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Executive Board Composition and Bank Risk Taking

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  • Allen N. Berger

    (University of South Carolina)

  • Thomas Kick

    (Deutsche Bundesbank)

  • Klaus Schaeck

    ()
    (Bangor Business School)

Abstract

Little is known about how socioeconomic characteristics of executive teams affect corporate governance in banking. Exploiting a unique dataset, we show how age, gender, and education composition of executive teams affect risk taking of financial institutions. First, we establish that age, gender, and education jointly affect the variability of bank performance. Second, we use difference-in-difference estimations that focus exclusively on mandatory executive retirements and find that younger executive teams increase risk taking, as do board changes that result in a higher proportion of female executives. In contrast, if board changes increase the representation of executives holding Ph.D. degrees, risk taking declines.

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Bibliographic Info

Paper provided by Bangor Business School, Prifysgol Bangor University (Cymru / Wales) in its series Working Papers with number 12004.

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Date of creation: Feb 2012
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Handle: RePEc:bng:wpaper:12004

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Keywords: Banks; executives; risk taking; age; gender; education;

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  1. Polina Savchenko & Maria Semenova, 2013. "Sitting on the fence: does having a ‘dual-director’ add to bank profitability?," HSE Working papers WP BRP 16/FE/2013, National Research University Higher School of Economics.
  2. Nataliya Barasinska & Dorothea Schäfer, 2013. "Is the Willingness to Take Financial Risk a Sex-Linked Trait?: Evidence from National Surveys of Household Finance," Discussion Papers of DIW Berlin 1278, DIW Berlin, German Institute for Economic Research.
  3. Khrystyna Kushnir & Mohammad Amin, 2013. "Gender Based Differences in Managerial Experience: The Case of Informal Firms in Rwanda," Economics Bulletin, AccessEcon, vol. 33(4), pages 3032-3049.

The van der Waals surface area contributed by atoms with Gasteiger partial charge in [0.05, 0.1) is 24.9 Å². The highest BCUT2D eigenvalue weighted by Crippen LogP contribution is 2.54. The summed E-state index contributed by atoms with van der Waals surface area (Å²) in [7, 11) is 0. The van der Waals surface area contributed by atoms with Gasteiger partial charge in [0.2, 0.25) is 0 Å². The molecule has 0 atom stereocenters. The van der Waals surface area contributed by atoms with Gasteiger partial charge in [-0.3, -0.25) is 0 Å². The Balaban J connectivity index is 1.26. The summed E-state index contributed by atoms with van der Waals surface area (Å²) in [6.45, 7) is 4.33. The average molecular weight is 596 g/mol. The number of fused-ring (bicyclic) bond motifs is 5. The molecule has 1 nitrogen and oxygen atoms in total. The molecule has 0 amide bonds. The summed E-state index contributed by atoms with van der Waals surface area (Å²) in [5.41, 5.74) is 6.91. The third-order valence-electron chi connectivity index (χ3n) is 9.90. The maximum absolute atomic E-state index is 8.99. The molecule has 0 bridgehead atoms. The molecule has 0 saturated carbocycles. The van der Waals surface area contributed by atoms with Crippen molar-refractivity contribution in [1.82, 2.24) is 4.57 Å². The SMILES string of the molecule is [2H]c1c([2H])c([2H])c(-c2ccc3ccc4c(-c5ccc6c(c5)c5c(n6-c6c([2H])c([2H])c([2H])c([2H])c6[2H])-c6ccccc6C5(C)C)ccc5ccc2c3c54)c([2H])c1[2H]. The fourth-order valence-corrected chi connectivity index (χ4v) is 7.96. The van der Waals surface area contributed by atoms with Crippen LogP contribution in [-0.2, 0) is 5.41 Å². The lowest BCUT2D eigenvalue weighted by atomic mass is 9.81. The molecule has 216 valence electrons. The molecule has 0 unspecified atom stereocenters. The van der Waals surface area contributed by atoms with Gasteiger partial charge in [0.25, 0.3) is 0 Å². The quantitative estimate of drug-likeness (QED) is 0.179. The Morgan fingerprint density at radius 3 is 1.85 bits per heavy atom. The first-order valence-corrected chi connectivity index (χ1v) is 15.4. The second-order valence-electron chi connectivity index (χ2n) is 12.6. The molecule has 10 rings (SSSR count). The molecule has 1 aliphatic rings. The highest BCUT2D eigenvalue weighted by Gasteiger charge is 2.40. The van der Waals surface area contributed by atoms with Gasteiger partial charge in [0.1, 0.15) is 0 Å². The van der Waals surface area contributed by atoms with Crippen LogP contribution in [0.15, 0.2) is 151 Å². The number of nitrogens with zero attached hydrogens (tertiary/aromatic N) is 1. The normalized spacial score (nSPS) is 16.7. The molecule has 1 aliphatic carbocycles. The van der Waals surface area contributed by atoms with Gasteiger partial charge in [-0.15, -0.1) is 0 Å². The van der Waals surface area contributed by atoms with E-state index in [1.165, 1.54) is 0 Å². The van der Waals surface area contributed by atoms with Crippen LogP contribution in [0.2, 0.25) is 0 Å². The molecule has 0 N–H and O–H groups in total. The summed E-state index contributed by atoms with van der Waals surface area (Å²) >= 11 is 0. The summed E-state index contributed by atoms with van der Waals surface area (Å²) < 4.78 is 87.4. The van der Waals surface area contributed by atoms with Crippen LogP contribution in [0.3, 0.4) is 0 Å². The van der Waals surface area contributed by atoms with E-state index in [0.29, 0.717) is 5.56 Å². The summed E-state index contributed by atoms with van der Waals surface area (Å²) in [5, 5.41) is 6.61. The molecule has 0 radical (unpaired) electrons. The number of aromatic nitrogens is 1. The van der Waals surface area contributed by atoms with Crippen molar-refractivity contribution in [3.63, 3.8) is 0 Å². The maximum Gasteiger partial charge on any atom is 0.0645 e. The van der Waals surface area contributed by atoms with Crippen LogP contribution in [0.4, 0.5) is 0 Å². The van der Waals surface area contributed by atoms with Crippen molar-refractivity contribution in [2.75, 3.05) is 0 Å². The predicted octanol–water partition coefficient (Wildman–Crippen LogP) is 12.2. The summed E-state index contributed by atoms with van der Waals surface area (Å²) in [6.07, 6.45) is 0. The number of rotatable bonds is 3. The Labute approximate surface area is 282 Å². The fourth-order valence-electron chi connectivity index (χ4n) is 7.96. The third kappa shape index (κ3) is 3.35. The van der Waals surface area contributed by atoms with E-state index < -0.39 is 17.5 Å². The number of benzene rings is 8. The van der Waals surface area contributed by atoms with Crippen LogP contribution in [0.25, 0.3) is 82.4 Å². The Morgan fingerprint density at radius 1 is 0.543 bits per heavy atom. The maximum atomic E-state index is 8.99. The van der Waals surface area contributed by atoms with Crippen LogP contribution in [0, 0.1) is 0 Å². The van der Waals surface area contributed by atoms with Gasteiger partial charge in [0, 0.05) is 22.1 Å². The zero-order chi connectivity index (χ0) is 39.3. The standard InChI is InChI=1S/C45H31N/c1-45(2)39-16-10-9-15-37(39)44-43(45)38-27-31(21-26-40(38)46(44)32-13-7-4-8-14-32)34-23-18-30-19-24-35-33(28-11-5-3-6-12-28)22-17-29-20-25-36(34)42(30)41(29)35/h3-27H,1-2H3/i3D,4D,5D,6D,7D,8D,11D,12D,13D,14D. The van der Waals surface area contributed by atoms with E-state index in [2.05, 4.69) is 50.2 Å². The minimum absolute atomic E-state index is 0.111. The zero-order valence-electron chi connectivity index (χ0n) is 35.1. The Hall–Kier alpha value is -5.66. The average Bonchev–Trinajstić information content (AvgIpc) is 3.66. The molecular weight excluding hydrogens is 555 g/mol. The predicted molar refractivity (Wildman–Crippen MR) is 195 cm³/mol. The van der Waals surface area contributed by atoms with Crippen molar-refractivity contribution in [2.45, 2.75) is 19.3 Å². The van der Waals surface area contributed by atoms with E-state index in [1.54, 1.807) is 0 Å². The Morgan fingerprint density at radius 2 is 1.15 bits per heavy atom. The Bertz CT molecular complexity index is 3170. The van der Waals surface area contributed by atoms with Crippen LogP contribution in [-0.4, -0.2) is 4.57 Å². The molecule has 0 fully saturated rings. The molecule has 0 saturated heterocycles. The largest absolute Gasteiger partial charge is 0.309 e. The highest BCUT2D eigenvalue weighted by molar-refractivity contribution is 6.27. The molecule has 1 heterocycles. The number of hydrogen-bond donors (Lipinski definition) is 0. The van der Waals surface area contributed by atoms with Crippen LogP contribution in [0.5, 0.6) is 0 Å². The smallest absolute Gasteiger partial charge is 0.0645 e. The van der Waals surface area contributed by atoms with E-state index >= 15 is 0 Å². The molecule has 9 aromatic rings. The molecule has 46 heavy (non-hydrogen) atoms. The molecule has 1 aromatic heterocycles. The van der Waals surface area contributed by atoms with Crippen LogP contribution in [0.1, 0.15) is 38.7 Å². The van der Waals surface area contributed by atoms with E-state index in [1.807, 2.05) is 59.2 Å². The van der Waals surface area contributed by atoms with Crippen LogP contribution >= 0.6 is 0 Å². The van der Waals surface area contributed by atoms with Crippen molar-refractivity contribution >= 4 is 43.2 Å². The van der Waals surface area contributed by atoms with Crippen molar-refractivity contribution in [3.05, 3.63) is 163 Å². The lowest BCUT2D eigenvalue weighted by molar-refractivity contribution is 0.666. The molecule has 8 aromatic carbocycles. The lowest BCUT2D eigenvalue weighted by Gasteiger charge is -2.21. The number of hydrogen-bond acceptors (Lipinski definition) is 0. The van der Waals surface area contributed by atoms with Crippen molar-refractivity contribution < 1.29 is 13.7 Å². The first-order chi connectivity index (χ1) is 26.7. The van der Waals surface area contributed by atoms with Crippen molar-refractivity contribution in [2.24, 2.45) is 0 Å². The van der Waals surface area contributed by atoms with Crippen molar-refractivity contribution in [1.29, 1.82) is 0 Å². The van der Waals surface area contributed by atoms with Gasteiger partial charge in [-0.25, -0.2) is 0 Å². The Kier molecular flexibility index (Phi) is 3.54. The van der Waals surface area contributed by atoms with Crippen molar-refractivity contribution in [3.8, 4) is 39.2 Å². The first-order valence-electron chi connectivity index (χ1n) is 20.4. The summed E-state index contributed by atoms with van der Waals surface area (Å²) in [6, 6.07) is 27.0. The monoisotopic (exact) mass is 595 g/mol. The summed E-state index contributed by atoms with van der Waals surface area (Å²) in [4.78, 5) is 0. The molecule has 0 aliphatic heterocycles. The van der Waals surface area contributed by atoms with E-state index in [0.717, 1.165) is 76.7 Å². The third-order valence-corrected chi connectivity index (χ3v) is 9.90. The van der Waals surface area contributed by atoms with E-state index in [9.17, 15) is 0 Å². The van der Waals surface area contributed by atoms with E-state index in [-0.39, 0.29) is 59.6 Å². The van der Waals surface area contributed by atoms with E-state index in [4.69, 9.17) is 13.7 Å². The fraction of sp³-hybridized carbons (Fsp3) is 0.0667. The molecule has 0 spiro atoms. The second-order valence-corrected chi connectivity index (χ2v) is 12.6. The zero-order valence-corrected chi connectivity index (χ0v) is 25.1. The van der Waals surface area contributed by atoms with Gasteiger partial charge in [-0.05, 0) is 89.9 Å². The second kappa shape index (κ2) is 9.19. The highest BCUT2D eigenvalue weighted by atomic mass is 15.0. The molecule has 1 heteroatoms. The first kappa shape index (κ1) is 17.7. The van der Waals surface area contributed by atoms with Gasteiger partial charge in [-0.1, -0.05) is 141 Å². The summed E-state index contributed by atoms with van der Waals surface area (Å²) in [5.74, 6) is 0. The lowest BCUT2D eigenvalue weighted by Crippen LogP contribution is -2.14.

4. Balsmeier, Benjamin & Bermig, Andreas & Dilger, Alexander & Geyer, Hannah, 2011. "Corporate governance and employee power in the boardroom: An applied game theoretical analysis," Discussion Papers of the Institute for Organisational Economics 9/2011, University of Münster, Institute for Organisational Economics.
  5. Berger, Allen N. & Kick, Thomas & Koetter, Michael & Schaeck, Klaus, 2011. "Does it pay to have friends? Social ties and executive appointments in banking," Discussion Paper Series 2: Banking and Financial Studies 2011,18, Deutsche Bundesbank, Research Centre.
  6. van Staveren, I.P., 2012. "The Lehman Sisters Hypothesis: an exploration of literature and bankers," ISS Working Papers - General Series 545, International Institute of Social Studies of Erasmus University Rotterdam (ISS), The Hague.
  7. Amelie Charles & Etienne Redor, 2014. "Women are from Venus, Men are from Mars: But Do the Financial Markets Know It?," Economics Bulletin, AccessEcon, vol. 34(1), pages 589-604.
  8. Jeroen Nieboer, 2013. "Risk taking in diverse groups: Gender matters," Discussion Papers 2013-06, The Centre for Decision Research and Experimental Economics, School of Economics, University of Nottingham.
  9. Silvia Del Prete & Maria Lucia Stefani, 2013. "Women on Italian bank boards: are they “gold dust”?," Questioni di Economia e Finanza (Occasional Papers) 175, Bank of Italy, Economic Research and International Relations Area.
  10. Amélie Charles & Etienne Redor, 2014. "Women are from Venus, Men are from Mars: But Do the Financial Markets Know It?," Post-Print hal-00977037, HAL.

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